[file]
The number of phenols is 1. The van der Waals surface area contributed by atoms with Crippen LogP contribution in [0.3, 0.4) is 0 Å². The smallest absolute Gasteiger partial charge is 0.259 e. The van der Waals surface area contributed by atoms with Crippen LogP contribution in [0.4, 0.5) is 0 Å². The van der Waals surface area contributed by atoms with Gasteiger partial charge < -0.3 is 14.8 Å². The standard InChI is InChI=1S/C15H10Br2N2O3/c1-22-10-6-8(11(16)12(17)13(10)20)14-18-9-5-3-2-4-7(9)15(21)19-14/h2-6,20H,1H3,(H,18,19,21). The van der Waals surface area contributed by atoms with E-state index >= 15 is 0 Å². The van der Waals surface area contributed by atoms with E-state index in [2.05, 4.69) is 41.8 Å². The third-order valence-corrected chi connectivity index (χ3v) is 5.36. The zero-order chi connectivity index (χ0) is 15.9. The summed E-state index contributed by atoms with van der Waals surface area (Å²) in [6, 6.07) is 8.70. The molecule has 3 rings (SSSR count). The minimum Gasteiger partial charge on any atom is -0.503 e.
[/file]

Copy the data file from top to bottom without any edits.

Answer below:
The number of phenols is 1. The van der Waals surface area contributed by atoms with Crippen LogP contribution in [0.3, 0.4) is 0 Å². The smallest absolute Gasteiger partial charge is 0.259 e. The van der Waals surface area contributed by atoms with Crippen LogP contribution in [0.4, 0.5) is 0 Å². The van der Waals surface area contributed by atoms with Gasteiger partial charge < -0.3 is 14.8 Å². The standard InChI is InChI=1S/C15H10Br2N2O3/c1-22-10-6-8(11(16)12(17)13(10)20)14-18-9-5-3-2-4-7(9)15(21)19-14/h2-6,20H,1H3,(H,18,19,21). The van der Waals surface area contributed by atoms with E-state index >= 15 is 0 Å². The van der Waals surface area contributed by atoms with E-state index in [2.05, 4.69) is 41.8 Å². The third-order valence-corrected chi connectivity index (χ3v) is 5.36. The zero-order chi connectivity index (χ0) is 15.9. The summed E-state index contributed by atoms with van der Waals surface area (Å²) in [6, 6.07) is 8.70. The molecule has 3 rings (SSSR count). The minimum Gasteiger partial charge on any atom is -0.503 e.